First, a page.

By Theodore Druch, USA/Mexico (Published in Issue 6)
Picture a bright Mexican sun pouring its light and warmth upon rolling Pacific breakers on a palm-shaded beach. Picture a postcard, in other words.
You’re in Puerto Vallarta on a gorgeous day at the end of February.
Move inland from the beach, about a mile, and picture a large white library building nestled among towering Mango trees. There are people milling about, gathering in small groups, talking earnestly on the expansive lawns, the large shaded portico, and within. These are not all ordinary folk. Among them are successful authors, editors, publishers, and literary agents, here to address the Sixth Annual Puerto Vallarta Writer’s Conference entitled “Becoming a Writer, Seriously.”
That title was chosen, by the way, after a long and serious debate that it should be called “How to Write Good.”
Well, maybe it wasn’t all that long and serious.
Hailing from at least five countries, they number, among other pursuits, lawyers, medical practitioners, construction engineers, teachers, television presenters, world travelers, artists, and writers. Most of them will never see sixty again, and they have lived long and productive lives, done it all, and have something to say about human experience and the worlds in which they’ve lived.
Most of the published writers are expat residents and make up the core of the Puerto Vallarta Writer’s Group. Attendance at Saturday morning meetings varies from about twenty five during the hot summer months to approaching one hundred as the regular visitors return to spend the winter away from the snow and cold of the US and Canada
Since the eighties, a small group of expat writers had been gathering in a haphazard way, until it was finally glued together by the strong personality of Don Gallery, son of the great comedic actress Zazu Pitts. Don grew up in Hollywood, dating girls who were named Shirley temple or Elizabeth Taylor or such. A life-long love of literature brought him to the Round Table West, a group of writers living in Los Angeles, and his experiences there taught him what a writers’ group should look like. He went to work in Puerto Vallarta, and soon, what had been a very loose association, coalesced into a cohesive group that has been meeting regularly for many years at the International friendship Club.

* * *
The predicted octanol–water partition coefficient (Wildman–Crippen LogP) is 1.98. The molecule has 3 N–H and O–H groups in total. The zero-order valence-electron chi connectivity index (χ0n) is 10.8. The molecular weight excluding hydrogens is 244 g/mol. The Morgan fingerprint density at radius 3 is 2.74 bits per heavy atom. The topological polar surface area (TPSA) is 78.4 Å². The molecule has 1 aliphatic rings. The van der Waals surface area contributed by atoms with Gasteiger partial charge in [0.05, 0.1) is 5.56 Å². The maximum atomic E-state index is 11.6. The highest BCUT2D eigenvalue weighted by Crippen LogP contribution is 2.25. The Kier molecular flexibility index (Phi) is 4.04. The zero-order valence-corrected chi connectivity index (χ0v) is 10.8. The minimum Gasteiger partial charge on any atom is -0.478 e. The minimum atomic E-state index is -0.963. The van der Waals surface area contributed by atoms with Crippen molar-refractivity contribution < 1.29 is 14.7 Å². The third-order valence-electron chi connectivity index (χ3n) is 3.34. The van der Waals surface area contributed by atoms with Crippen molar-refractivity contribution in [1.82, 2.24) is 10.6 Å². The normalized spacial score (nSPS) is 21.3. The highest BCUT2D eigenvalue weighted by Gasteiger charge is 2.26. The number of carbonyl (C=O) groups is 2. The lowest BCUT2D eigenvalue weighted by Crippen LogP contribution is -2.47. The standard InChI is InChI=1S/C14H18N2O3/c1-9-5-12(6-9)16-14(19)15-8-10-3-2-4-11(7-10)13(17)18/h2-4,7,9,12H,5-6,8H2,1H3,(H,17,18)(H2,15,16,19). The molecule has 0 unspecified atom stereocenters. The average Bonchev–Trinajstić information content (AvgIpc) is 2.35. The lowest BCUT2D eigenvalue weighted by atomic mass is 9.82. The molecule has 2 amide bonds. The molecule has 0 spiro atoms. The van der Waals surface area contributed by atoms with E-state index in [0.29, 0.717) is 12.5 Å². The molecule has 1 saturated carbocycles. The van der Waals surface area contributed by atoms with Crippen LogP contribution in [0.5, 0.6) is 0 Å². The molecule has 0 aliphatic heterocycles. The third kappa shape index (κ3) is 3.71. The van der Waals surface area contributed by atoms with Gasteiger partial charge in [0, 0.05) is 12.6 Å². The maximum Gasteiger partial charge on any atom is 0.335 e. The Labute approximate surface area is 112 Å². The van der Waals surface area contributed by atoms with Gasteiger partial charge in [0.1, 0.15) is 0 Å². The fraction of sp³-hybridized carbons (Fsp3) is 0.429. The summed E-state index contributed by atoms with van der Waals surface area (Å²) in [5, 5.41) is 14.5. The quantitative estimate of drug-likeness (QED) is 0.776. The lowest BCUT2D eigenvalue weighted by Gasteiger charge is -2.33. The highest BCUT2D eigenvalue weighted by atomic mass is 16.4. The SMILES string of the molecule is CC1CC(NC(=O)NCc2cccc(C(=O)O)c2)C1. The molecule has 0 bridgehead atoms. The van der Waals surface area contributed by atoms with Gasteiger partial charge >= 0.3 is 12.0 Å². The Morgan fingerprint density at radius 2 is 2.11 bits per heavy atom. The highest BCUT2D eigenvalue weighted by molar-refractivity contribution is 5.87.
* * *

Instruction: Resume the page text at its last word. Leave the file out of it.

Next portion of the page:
Don, now in his eighties, continues to be the inspiration that keeps us going, and his tireless efforts have made sure that the wheels turn smoothly
Our purpose is simple, to provide a forum in which writers can preview their work to each other and solicit criticism and advice in an effort to become the best they can be. We also strive to learn the latest marketing techniques during roundtable discussions held on the first Saturday of each month. For those of us who came of age before the internet - long before the internet - navigating Facebook is a major challenge.
It all seems to be working. Many of our authors are published by traditional publishers, and several more are self-published, actually making a living off their writing. Well, maybe not a living, exactly, but it’s nice to have those royalty checks coming in once in a while, even if they’ll only pay for dinner at a nice restaurant.
We are presently putting together an anthology of the best short stories by our members, which will be published in Mexico.
Besides those of us with literary ambitions, many of our members are professionals who have published books about self-help, social awareness, healing, thermal energy, and a myriad other topics, so our Saturday meetings are usually wildly eclectic.
And let us not forget the poets, an altogether too neglected class these days, who regularly season our prosody with song.
If you would like to learn more, you can visit our website at http://www.puerto-vallarta-writers-group.com/index.php?ID=1 or visit our Facebook page at http://www.facebook.com/home.php?sk=group_136226919754688
Best of all, if you ever find yourself in Puerto Vallarta on a Saturday morning, drop in at the Los Mangoes library at 10:30. You’ll be glad you did.
We write good.